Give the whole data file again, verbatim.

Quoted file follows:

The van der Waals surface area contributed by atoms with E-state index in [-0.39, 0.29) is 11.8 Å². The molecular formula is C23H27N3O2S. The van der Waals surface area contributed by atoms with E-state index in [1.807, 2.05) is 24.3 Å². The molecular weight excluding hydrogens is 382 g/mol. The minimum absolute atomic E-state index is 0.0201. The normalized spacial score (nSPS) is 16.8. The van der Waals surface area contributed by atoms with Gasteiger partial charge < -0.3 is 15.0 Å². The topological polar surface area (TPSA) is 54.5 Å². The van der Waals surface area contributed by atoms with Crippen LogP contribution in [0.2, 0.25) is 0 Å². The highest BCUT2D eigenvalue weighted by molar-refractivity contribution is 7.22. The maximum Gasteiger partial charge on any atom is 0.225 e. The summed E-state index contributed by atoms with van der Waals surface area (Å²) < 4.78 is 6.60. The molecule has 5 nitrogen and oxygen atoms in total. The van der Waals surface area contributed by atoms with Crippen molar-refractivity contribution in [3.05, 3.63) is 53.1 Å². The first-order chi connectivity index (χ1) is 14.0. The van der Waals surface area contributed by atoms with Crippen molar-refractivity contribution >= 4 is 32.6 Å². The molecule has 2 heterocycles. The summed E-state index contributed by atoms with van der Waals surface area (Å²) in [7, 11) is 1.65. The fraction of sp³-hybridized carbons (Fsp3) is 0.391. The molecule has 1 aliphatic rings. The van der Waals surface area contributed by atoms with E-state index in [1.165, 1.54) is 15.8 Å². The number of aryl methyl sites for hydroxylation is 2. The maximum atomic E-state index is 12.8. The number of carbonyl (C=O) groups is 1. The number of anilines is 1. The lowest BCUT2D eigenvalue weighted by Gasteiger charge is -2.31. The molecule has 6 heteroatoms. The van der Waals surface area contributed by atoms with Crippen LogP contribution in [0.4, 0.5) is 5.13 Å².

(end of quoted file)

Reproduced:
The van der Waals surface area contributed by atoms with E-state index in [-0.39, 0.29) is 11.8 Å². The molecular formula is C23H27N3O2S. The van der Waals surface area contributed by atoms with E-state index in [1.807, 2.05) is 24.3 Å². The molecular weight excluding hydrogens is 382 g/mol. The minimum absolute atomic E-state index is 0.0201. The normalized spacial score (nSPS) is 16.8. The van der Waals surface area contributed by atoms with Gasteiger partial charge < -0.3 is 15.0 Å². The topological polar surface area (TPSA) is 54.5 Å². The van der Waals surface area contributed by atoms with Crippen LogP contribution in [0.2, 0.25) is 0 Å². The highest BCUT2D eigenvalue weighted by molar-refractivity contribution is 7.22. The maximum Gasteiger partial charge on any atom is 0.225 e. The summed E-state index contributed by atoms with van der Waals surface area (Å²) < 4.78 is 6.60. The molecule has 5 nitrogen and oxygen atoms in total. The van der Waals surface area contributed by atoms with Crippen molar-refractivity contribution in [3.05, 3.63) is 53.1 Å². The first-order chi connectivity index (χ1) is 14.0. The van der Waals surface area contributed by atoms with Crippen molar-refractivity contribution >= 4 is 32.6 Å². The molecule has 2 heterocycles. The summed E-state index contributed by atoms with van der Waals surface area (Å²) in [7, 11) is 1.65. The fraction of sp³-hybridized carbons (Fsp3) is 0.391. The molecule has 1 aliphatic rings. The van der Waals surface area contributed by atoms with E-state index in [1.165, 1.54) is 15.8 Å². The number of aryl methyl sites for hydroxylation is 2. The maximum atomic E-state index is 12.8. The number of carbonyl (C=O) groups is 1. The number of anilines is 1. The lowest BCUT2D eigenvalue weighted by Gasteiger charge is -2.31. The molecule has 6 heteroatoms. The van der Waals surface area contributed by atoms with Crippen LogP contribution in [0.4, 0.5) is 5.13 Å².